It has been a long time since there have been updates to our once-permanent column about withdrawal syndrome and common and accessible steps for everyone to reduce the severity and intensity of symptoms that occur after stopping the use of any group of substances. Today on our menu – dissociative drug withdrawal.
What are Dissociative Drugs?
Dissociative drugs are a class of psychoactive substances that can cause a temporary disruption or dissociation of a person’s thoughts, perceptions, feelings, and sense of identity from their environment and body.
These drugs primarily work by interfering with the normal functioning of neurotransmitters in the brain, particularly the NMDA (N-methyl-D-aspartate) receptors, which are involved in memory, learning, and pain perception.
Dissociative drugs mostly function by blocking NMDA receptors, which are responsible for regulating the activity of the neurotransmitter glutamate. Glutamate plays a vital role in communication between nerve cells in the brain. When these receptors are blocked, there is a disruption in the transmission of signals, leading to altered perceptions and experiences.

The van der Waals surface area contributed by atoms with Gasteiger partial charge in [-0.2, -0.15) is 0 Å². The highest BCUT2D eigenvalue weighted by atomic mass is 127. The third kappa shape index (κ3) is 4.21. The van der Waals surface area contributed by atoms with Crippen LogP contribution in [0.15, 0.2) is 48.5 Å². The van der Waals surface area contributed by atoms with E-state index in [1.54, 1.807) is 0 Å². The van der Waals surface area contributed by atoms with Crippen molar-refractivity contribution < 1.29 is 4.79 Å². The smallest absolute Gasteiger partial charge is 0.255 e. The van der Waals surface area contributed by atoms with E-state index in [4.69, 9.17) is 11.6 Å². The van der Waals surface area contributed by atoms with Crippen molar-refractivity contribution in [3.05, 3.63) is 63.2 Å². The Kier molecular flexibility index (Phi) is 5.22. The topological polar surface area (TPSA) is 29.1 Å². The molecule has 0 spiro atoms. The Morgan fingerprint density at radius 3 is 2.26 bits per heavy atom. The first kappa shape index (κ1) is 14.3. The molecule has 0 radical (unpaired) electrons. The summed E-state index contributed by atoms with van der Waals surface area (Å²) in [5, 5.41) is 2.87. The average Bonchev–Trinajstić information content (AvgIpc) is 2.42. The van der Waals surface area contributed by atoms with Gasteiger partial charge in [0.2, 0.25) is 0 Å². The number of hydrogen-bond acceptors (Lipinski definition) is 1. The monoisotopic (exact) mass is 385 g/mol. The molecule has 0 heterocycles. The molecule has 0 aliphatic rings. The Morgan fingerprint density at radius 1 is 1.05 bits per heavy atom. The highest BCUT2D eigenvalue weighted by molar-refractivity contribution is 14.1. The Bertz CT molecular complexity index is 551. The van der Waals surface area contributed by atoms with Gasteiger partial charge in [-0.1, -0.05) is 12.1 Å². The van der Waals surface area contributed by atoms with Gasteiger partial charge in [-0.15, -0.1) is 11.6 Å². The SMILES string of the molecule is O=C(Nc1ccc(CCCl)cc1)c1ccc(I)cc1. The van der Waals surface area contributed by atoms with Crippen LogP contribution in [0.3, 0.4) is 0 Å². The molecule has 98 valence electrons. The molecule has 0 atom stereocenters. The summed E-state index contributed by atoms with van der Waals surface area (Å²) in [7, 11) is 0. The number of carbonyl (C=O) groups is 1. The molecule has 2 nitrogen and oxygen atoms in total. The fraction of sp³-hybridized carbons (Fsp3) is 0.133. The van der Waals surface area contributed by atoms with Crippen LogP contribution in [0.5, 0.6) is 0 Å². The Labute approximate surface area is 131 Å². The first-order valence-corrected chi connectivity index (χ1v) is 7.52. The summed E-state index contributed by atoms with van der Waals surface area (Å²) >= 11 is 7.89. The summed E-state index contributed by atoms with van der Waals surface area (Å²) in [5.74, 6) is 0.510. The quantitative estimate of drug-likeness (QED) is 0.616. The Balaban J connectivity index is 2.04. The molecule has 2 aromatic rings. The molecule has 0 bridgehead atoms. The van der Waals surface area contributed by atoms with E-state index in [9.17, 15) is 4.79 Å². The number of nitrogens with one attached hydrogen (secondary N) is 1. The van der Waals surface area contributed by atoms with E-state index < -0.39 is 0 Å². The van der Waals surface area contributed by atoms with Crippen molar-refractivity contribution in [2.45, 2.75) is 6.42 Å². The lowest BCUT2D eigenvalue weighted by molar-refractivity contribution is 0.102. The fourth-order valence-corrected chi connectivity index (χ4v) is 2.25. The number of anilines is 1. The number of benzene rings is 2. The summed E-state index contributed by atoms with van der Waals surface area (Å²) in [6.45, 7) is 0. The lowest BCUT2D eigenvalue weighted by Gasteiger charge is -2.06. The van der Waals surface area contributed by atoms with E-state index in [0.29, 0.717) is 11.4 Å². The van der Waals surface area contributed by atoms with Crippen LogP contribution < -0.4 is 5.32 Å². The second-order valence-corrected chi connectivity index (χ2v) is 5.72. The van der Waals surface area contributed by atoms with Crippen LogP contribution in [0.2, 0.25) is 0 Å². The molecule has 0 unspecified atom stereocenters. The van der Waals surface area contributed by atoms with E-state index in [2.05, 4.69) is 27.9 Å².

Some common examples of dissociative drugs include:
Ketamine: Used medically as an anesthetic and for pain management, but can be abused for its dissociative effects.
Phencyclidine (PCP): Originally developed as an anesthetic, PCP is now a street drug known for its strong dissociative properties.
Dextromethorphan (DXM): Found in cough suppressants, DXM can produce dissociative effects at high doses when abused.
Nitrous Oxide: Also known as “laughing gas,” it is used as an anesthetic, but can cause dissociation when inhaled recreationally.
The effects of dissociative drugs can vary depending on the substance and the individual’s response, but common experiences may include feelings of detachment from reality, hallucinations, altered perceptions of time and space, and loss of coordination.
Symptoms of Dissociatives Withdrawal